Posted by: TASCAdmin | October 13, 2008

The Future of Health Care Spending

As of late, the seemingly ever-increasing rate of spending for health care in this country is slowing down a bit.  For example, the Kaiser Family Foundation and the Health Research & Educational Trust recently surveyed 2,832 employers to learn about their health care expenditures, and found that health insurance premiums for this group have risen “just” 5 percent this year.  Some in the industry have suggested that the boost in consumer directed health care is the main reason for this slow down.  I say we need to take a “wait and see” stance; if this trend continues we will then start looking for reasons. 

Don’t get me wrong.  I believe in consumer directed accounts.  I support the idea that these accounts have played a role in helping to keep our health care spending from spiking even further.  Flexible Spending Accounts (FSAs), employer-funded medical reimbursement plans—like Health Reimbursement Arrangements (HRAs)—and  Health Spending Accounts (HSAs) have all done their part in slowing the upward spiral in costs.

Meanwhile, I believe there’s far more behind the survey numbers.  Increased deductibles are becoming the norm.  According to the survey, in 2008 about 18 percent of all covered workers have been paying deductibles of at least $1,000, up from 12 percent last year.  For workers in small businesses this shift has been even more pronounced:  a good share of these covered workers (21 percent in 2007, 35 percent in 2008) have been paying at least $1,000 out-of-pocket before their health plan kicks-in to pay a share of their medical bills.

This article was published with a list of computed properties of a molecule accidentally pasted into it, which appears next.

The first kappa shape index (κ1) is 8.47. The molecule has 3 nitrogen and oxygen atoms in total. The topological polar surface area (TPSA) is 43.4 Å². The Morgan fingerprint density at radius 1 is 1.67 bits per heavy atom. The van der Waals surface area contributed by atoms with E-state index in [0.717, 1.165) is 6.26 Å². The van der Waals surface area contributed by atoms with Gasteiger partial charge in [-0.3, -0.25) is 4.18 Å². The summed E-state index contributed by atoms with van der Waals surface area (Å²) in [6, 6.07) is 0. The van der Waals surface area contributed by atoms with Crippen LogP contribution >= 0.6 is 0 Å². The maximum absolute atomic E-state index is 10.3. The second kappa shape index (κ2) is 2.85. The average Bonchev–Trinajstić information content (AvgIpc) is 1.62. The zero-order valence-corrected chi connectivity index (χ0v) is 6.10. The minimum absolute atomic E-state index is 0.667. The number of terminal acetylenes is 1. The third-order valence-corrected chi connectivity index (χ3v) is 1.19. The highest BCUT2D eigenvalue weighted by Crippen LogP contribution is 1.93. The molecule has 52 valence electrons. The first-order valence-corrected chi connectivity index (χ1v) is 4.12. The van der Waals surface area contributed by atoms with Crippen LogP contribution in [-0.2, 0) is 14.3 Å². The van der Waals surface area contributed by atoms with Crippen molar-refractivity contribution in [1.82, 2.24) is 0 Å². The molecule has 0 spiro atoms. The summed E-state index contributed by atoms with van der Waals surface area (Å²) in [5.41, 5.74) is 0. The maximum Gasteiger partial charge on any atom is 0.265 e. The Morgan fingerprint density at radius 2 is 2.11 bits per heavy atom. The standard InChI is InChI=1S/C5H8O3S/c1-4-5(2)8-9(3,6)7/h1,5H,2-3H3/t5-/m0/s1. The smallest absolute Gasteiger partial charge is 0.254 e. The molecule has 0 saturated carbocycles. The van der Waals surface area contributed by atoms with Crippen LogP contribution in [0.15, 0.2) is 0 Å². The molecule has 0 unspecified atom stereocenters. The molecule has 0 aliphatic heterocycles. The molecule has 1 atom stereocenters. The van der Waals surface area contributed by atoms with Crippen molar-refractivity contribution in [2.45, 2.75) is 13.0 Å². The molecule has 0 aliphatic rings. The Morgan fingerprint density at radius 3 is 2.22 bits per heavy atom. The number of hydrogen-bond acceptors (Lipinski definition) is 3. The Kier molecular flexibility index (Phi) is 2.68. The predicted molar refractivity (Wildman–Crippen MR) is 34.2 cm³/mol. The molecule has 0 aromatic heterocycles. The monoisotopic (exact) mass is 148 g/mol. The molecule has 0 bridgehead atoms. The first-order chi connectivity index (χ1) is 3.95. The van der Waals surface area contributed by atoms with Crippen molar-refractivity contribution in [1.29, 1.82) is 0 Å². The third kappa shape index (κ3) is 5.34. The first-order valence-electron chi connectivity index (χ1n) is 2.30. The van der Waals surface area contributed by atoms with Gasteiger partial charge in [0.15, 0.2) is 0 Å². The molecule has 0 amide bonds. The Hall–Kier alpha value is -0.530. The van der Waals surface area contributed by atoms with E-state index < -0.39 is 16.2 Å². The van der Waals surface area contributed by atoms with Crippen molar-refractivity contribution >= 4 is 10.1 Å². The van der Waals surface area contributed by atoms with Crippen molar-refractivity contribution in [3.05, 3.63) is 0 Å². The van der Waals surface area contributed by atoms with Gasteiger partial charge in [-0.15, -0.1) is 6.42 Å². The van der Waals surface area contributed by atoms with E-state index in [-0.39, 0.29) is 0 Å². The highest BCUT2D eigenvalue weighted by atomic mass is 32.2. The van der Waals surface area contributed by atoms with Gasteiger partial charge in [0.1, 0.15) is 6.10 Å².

So sure, spending for health care seems to be slowing.  But that’s a simplistic view.  We have merely reduced the amount of our health insurance premiums by switching to a higher deductible.  At first that reduced premium looks like an overall reduction in health care spending.  But what happens when employees face a medical situation and have to cover their high deductibles?  It’s simple:  they increase their health care spending.  And when they do just that we end up with a clearer picture of the affect consumer directed accounts have on health care spending.

Make no mistake; I hold firm that employee involvement is absolutely vital in regards to the care and costs surrounding their health care. Further, I am troubled about the individual who delays treatment now to save money, but then pays more in the long run because of that delay.  Simply put: the concept of insurance and pooled risk for the unaffordable expenses begins to disappear, if the burden becomes too great.

I think a better balance is necessary, and I have some ideas about how to get there.  We need a deeper degree of premium sharing between employer and employee.  We need to couple that with a reasonable formula for covering the costs of benefits. This form of consumerism helps distribute the costs of health care in a more fairly-shared and proactive way.


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